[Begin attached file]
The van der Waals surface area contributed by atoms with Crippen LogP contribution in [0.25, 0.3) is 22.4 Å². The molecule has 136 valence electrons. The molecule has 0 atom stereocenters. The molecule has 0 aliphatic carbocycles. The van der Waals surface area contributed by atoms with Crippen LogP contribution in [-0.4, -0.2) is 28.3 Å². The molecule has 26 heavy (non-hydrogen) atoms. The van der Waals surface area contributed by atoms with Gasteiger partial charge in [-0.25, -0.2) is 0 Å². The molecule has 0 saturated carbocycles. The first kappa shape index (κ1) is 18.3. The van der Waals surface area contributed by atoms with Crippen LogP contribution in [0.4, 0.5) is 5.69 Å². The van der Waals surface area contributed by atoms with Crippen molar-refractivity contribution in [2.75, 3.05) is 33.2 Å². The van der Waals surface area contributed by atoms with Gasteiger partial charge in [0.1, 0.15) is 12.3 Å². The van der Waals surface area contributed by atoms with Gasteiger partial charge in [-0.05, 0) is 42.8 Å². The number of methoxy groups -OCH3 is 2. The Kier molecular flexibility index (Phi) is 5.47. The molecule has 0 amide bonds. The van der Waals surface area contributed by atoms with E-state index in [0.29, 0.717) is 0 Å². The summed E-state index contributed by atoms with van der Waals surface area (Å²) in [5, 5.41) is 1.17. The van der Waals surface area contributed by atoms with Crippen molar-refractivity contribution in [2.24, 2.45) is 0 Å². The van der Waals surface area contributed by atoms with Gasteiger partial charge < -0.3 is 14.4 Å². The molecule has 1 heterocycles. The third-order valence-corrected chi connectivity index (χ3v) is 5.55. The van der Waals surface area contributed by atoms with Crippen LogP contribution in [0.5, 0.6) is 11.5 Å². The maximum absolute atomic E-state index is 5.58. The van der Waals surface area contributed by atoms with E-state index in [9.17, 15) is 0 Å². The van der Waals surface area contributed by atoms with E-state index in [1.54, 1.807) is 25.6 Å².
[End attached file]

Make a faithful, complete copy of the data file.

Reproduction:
The van der Waals surface area contributed by atoms with Crippen LogP contribution in [0.25, 0.3) is 22.4 Å². The molecule has 136 valence electrons. The molecule has 0 atom stereocenters. The molecule has 0 aliphatic carbocycles. The van der Waals surface area contributed by atoms with Crippen LogP contribution in [-0.4, -0.2) is 28.3 Å². The molecule has 26 heavy (non-hydrogen) atoms. The van der Waals surface area contributed by atoms with Gasteiger partial charge in [-0.25, -0.2) is 0 Å². The molecule has 0 saturated carbocycles. The first kappa shape index (κ1) is 18.3. The van der Waals surface area contributed by atoms with Crippen LogP contribution in [0.4, 0.5) is 5.69 Å². The van der Waals surface area contributed by atoms with Crippen molar-refractivity contribution in [2.75, 3.05) is 33.2 Å². The van der Waals surface area contributed by atoms with Gasteiger partial charge in [0.1, 0.15) is 12.3 Å². The van der Waals surface area contributed by atoms with Gasteiger partial charge in [-0.05, 0) is 42.8 Å². The number of methoxy groups -OCH3 is 2. The Kier molecular flexibility index (Phi) is 5.47. The molecule has 0 amide bonds. The van der Waals surface area contributed by atoms with E-state index in [0.29, 0.717) is 0 Å². The summed E-state index contributed by atoms with van der Waals surface area (Å²) in [5, 5.41) is 1.17. The van der Waals surface area contributed by atoms with Crippen molar-refractivity contribution in [2.24, 2.45) is 0 Å². The van der Waals surface area contributed by atoms with Gasteiger partial charge < -0.3 is 14.4 Å². The molecule has 1 heterocycles. The third-order valence-corrected chi connectivity index (χ3v) is 5.55. The van der Waals surface area contributed by atoms with Crippen LogP contribution in [0.5, 0.6) is 11.5 Å². The maximum absolute atomic E-state index is 5.58. The van der Waals surface area contributed by atoms with E-state index in [9.17, 15) is 0 Å². The van der Waals surface area contributed by atoms with E-state index in [1.54, 1.807) is 25.6 Å².